What Is an Allergy?
Parents often don't realize that symptoms such as runny nose, rash, upset stomach, or crankiness can signal an allergy. Instead they chalk these things up to a chronic cold, infant acne, delicate stomach, or just a fussy baby. Most of the time these symptoms -- especially if they're short-lived -- are the result of a cold or another passing ailment. However, in some cases the cause is allergies.
When baby has an allergic reaction, it's the result of an inappropriate response by his immune system. The immune system is programmed to fight off illness, but sometimes it reacts to a harmless substance, like pollen, as if it were an invading parasite, virus, or bacteria. To fight back, the immune system overproduces protective proteins called antibodies. This overproduction causes swelling and inflammation of tissues -- the nasal passages, for example. Your baby's allergic reaction can recur whenever he's exposed to whatever triggered it.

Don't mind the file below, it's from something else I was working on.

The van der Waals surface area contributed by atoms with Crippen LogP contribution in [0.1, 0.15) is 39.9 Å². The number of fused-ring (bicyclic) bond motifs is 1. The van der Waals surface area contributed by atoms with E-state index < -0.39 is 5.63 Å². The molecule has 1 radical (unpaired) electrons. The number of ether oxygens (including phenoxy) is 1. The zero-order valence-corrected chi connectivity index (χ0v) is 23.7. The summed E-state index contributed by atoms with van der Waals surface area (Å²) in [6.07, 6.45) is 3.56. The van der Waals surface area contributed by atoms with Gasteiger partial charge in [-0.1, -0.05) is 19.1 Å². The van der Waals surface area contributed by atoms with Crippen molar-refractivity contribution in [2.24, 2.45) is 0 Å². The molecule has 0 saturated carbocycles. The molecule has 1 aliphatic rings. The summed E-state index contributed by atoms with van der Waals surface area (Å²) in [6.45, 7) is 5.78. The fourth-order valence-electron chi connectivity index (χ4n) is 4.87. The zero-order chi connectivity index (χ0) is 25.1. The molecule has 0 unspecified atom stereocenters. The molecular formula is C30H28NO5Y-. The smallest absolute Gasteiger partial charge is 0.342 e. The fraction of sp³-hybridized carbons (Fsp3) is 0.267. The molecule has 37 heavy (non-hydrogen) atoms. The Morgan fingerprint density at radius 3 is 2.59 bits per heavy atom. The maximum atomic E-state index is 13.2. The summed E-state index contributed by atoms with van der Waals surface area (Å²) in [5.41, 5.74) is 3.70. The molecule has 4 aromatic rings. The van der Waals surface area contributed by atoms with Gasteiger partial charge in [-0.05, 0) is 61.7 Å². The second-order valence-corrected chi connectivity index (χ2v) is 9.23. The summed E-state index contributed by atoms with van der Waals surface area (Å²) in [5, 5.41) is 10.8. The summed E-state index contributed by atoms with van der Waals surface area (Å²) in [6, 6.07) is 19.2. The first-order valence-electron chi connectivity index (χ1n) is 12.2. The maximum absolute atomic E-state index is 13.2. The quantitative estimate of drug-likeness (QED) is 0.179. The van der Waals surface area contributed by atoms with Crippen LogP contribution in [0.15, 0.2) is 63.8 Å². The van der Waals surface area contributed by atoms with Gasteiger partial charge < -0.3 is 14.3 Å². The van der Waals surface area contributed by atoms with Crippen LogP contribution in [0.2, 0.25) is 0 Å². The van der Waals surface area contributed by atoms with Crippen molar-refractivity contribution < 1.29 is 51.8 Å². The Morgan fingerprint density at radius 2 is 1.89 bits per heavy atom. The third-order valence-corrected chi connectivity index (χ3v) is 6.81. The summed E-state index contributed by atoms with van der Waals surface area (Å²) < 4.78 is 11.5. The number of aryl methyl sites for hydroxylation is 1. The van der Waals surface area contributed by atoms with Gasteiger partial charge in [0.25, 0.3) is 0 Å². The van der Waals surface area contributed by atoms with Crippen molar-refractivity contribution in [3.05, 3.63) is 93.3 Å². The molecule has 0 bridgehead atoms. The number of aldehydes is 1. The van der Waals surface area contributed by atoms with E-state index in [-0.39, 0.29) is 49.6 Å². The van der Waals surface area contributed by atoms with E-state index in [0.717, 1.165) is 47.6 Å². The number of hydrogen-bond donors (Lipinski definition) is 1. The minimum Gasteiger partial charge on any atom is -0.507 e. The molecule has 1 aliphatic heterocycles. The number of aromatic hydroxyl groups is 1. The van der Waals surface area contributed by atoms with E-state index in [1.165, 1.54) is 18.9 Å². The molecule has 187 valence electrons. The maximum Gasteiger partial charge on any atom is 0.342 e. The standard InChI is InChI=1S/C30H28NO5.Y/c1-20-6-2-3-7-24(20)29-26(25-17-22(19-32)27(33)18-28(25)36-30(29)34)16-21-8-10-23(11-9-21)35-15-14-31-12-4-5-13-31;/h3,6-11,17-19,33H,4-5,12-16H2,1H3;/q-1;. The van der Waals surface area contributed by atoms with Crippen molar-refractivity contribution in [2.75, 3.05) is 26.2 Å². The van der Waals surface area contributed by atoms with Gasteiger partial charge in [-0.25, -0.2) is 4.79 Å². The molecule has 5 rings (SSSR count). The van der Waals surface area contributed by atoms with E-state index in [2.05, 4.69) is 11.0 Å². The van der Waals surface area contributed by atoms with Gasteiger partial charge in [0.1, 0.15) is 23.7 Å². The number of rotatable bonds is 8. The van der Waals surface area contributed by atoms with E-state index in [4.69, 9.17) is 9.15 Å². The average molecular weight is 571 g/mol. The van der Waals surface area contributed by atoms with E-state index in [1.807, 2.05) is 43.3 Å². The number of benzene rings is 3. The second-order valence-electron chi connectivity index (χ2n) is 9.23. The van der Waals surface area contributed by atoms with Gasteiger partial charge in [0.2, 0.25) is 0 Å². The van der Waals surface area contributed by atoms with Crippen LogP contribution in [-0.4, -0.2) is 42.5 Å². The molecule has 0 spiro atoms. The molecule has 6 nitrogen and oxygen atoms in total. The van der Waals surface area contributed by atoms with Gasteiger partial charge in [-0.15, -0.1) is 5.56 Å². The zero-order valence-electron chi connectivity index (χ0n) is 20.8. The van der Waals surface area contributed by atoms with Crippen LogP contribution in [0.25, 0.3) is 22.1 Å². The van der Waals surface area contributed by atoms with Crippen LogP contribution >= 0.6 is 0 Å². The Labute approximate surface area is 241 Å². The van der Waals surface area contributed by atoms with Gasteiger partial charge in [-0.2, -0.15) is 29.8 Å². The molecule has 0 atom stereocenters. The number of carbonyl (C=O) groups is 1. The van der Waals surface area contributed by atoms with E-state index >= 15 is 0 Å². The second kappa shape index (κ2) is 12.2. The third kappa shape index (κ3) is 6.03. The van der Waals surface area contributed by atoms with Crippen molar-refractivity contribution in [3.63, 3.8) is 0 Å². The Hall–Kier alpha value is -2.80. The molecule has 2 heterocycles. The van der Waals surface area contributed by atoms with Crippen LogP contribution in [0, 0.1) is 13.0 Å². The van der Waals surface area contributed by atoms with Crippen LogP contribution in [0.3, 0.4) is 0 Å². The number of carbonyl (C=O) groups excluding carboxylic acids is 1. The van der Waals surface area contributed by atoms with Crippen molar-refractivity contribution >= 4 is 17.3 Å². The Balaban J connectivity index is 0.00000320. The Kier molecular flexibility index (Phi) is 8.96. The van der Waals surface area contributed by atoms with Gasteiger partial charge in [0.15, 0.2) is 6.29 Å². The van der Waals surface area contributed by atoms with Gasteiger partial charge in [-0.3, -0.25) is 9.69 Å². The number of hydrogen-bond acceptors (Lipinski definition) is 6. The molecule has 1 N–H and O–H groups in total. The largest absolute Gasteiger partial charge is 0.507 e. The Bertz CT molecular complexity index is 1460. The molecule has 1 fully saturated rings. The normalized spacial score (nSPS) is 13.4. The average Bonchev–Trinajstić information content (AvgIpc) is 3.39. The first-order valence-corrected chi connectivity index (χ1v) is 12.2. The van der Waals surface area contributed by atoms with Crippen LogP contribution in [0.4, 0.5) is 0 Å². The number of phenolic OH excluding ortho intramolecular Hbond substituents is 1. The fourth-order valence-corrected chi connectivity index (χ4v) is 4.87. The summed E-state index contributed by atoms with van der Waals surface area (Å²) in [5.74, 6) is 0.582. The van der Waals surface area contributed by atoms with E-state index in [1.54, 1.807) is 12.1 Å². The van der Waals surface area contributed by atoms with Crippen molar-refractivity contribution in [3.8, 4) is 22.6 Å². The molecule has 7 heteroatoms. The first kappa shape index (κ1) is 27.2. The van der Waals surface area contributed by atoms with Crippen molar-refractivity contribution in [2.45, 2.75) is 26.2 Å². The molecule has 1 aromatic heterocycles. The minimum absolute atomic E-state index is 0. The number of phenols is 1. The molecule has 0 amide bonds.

The tendency to get allergies is hereditary, but specific allergies are not. For example, if you're allergic to penicillin, your child may develop allergies although he might not be allergic to penicillin.